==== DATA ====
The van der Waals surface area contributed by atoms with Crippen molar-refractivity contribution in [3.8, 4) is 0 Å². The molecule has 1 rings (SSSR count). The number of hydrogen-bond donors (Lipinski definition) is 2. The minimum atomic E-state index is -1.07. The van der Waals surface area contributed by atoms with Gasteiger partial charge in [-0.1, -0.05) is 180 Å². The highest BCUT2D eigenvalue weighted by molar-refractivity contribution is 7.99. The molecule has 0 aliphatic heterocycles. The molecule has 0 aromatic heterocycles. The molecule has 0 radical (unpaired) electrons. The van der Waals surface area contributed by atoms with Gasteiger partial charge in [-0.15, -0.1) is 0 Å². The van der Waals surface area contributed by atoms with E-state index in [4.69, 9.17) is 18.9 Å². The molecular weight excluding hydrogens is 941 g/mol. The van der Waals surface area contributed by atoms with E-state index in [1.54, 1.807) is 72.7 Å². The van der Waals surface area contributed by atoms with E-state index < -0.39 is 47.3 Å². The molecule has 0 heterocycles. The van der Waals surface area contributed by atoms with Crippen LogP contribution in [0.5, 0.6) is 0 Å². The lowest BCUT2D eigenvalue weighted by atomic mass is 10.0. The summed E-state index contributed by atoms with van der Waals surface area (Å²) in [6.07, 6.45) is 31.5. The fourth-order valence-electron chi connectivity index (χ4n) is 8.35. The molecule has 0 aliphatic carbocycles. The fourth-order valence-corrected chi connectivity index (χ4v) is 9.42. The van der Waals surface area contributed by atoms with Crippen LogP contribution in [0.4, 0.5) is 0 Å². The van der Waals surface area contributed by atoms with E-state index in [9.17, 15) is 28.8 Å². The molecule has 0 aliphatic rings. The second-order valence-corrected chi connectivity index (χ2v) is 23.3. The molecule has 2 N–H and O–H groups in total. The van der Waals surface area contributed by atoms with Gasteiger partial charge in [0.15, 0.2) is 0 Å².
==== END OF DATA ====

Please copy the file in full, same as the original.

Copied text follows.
The van der Waals surface area contributed by atoms with Crippen molar-refractivity contribution in [3.8, 4) is 0 Å². The molecule has 1 rings (SSSR count). The number of hydrogen-bond donors (Lipinski definition) is 2. The minimum atomic E-state index is -1.07. The van der Waals surface area contributed by atoms with Gasteiger partial charge in [-0.1, -0.05) is 180 Å². The highest BCUT2D eigenvalue weighted by molar-refractivity contribution is 7.99. The molecule has 0 aliphatic heterocycles. The molecule has 0 aromatic heterocycles. The molecule has 0 radical (unpaired) electrons. The van der Waals surface area contributed by atoms with Gasteiger partial charge in [-0.15, -0.1) is 0 Å². The van der Waals surface area contributed by atoms with E-state index in [4.69, 9.17) is 18.9 Å². The molecular weight excluding hydrogens is 941 g/mol. The van der Waals surface area contributed by atoms with E-state index in [1.54, 1.807) is 72.7 Å². The van der Waals surface area contributed by atoms with E-state index < -0.39 is 47.3 Å². The molecule has 0 heterocycles. The van der Waals surface area contributed by atoms with Crippen LogP contribution in [0.5, 0.6) is 0 Å². The lowest BCUT2D eigenvalue weighted by atomic mass is 10.0. The summed E-state index contributed by atoms with van der Waals surface area (Å²) in [6.07, 6.45) is 31.5. The fourth-order valence-electron chi connectivity index (χ4n) is 8.35. The molecule has 0 aliphatic carbocycles. The fourth-order valence-corrected chi connectivity index (χ4v) is 9.42. The van der Waals surface area contributed by atoms with Crippen LogP contribution in [0.4, 0.5) is 0 Å². The van der Waals surface area contributed by atoms with E-state index in [9.17, 15) is 28.8 Å². The molecule has 0 aliphatic rings. The second-order valence-corrected chi connectivity index (χ2v) is 23.3. The molecule has 2 N–H and O–H groups in total. The van der Waals surface area contributed by atoms with Gasteiger partial charge in [0.15, 0.2) is 0 Å².